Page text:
What is/are the properties of a liquid (e.g. viscosity, surface tension) which is conducive to formation of stable bubbles floating in air (not the bubble inside the liquid)? E.g., if soap dissolved water is bubbled through a straw, big-small air bubbles are formed which comes out of the liquid and keep floating in the air.

This Wikipedia page (http://en.wikipedia.org/wiki/Surface_tension#Surfactants) attributes this to low surface tension of the liquid, but I can enumerate several liquids like spirit, petrol which have quite low surface tension, still if you blow through a straw into it, you won't get bubbles.

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    $\begingroup$ There are so many links You will find in the net when You search for "soap bubbles"! $\endgroup$ – Georg Jun 18 '11 at 10:08
  • $\begingroup$ Maybe you misunderstand how surface tension acts. In order to get bubbles you need relatively large surface tension (think of a party balloon for an extreme). The lower the surface tension, the less bubbles, because there will not be enough elasticity to sustain a surface against the internal air pressure. $\endgroup$ – anna v Jun 18 '11 at 18:43
  • $\begingroup$ Water has higher surface tension than soap dissolved in water, yet water doesn't form bubbles, soap solution does. Mercury is a liquid (at room temperature) with very high surface tension, do you think it can form bubbles? $\endgroup$ – pongapundit Jun 19 '11 at 5:06
  • $\begingroup$ Nowhere in the wiki link you give there is mention that low surface tension contributes to the creation of air bubbles. Could you give the quote so I can find it? Searching for "low" does not uncover such a statement. $\endgroup$ – anna v Jun 19 '11 at 5:11
  • $\begingroup$ you are correct that water has higher surface tension than a water-soap solution. See my answer. $\endgroup$ – anna v Jun 19 '11 at 5:20

OK, here is a complicated and clear explanation of what you are asking, which is also new to me: Soap is a complicated chemically molecule it breaks the high surface tension to allow bubbles, and also once in the air part of it protects the bubble from evaporation.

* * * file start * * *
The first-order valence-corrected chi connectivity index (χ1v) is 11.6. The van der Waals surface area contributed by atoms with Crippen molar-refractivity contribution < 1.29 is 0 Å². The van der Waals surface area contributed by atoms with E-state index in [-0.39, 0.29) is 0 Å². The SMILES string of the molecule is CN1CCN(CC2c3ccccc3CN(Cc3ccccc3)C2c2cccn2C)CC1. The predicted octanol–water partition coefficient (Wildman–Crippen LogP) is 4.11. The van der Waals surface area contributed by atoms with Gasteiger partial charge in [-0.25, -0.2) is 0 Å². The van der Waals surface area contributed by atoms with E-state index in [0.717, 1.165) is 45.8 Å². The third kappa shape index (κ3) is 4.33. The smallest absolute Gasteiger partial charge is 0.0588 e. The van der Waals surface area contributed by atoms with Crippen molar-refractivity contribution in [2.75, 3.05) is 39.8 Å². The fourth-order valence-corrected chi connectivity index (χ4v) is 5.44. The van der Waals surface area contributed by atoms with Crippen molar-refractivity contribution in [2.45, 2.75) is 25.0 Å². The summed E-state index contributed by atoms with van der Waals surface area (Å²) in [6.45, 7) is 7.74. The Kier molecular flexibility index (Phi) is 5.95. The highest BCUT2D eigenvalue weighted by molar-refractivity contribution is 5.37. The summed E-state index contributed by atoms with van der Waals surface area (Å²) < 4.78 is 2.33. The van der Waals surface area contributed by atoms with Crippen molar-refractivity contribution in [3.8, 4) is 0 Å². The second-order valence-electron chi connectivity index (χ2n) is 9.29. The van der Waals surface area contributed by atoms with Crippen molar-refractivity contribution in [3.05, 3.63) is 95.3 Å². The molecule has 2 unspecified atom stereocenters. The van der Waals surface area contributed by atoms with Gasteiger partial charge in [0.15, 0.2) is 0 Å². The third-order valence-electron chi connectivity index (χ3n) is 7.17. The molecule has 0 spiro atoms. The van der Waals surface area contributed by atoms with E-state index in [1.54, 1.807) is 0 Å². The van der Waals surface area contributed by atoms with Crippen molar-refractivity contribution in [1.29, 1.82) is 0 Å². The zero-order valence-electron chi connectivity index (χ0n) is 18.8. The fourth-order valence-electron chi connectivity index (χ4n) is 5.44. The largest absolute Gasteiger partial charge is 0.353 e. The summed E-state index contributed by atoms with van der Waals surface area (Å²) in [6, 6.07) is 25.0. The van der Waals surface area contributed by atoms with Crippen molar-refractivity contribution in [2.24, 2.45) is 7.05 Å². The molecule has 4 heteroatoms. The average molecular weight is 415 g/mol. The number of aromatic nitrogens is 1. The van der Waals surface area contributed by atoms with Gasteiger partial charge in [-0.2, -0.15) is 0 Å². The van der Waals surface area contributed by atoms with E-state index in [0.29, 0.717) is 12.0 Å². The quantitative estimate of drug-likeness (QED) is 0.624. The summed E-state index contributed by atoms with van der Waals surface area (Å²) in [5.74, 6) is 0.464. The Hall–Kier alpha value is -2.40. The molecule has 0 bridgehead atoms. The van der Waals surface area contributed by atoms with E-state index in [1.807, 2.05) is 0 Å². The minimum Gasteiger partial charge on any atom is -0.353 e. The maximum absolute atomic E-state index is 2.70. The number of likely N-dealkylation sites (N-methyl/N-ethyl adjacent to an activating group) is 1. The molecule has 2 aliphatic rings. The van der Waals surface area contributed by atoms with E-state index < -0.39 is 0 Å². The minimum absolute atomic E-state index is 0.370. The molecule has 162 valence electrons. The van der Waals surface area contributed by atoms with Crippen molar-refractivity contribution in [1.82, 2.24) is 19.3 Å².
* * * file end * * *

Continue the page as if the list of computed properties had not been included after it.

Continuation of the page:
So it is an interplay between two components: surface tension and, as Georg points out,amphiphilic effects . It is not just the lower surface tension that creates bubbles, so for the other liquids you list an additive should be found that would work the same way soap works for water, not allowing evaporation.

  • $\begingroup$ "Soap" is not hydrophobic! Mineral oils/spirits are hydrophobic. Tensides are amphiphilic! $\endgroup$ – Georg Jun 19 '11 at 9:39
  • $\begingroup$ @ Anna , Look here: en.wikipedia.org/wiki/Agnes_Pockels $\endgroup$ – Georg Jun 19 '11 at 10:36
  • $\begingroup$ Thanks Georg, I copied the term from the link sloppily, it says: "At one end of the chain is a configuration of atoms which likes to be in water (hydrophilic). The other end shuns water (hydrophobic) but attaches easily to grease" I will edit. $\endgroup$ – anna v Jun 19 '11 at 17:11

It has to do with the properties of surfactants at interfaces, an internet search for that may shed some light on the solution.

  • $\begingroup$ Down-votes and no comments. Too bad of these users... @lindswait: Hello lindswait... Perhaps, this would be better if it's posted as a comment or just wait until you score 50 so that you could earn the privilege. This answer doesn't add any kind of information to the question..! $\endgroup$ – Waffle's Crazy Peanut Sep 30 '12 at 7:45

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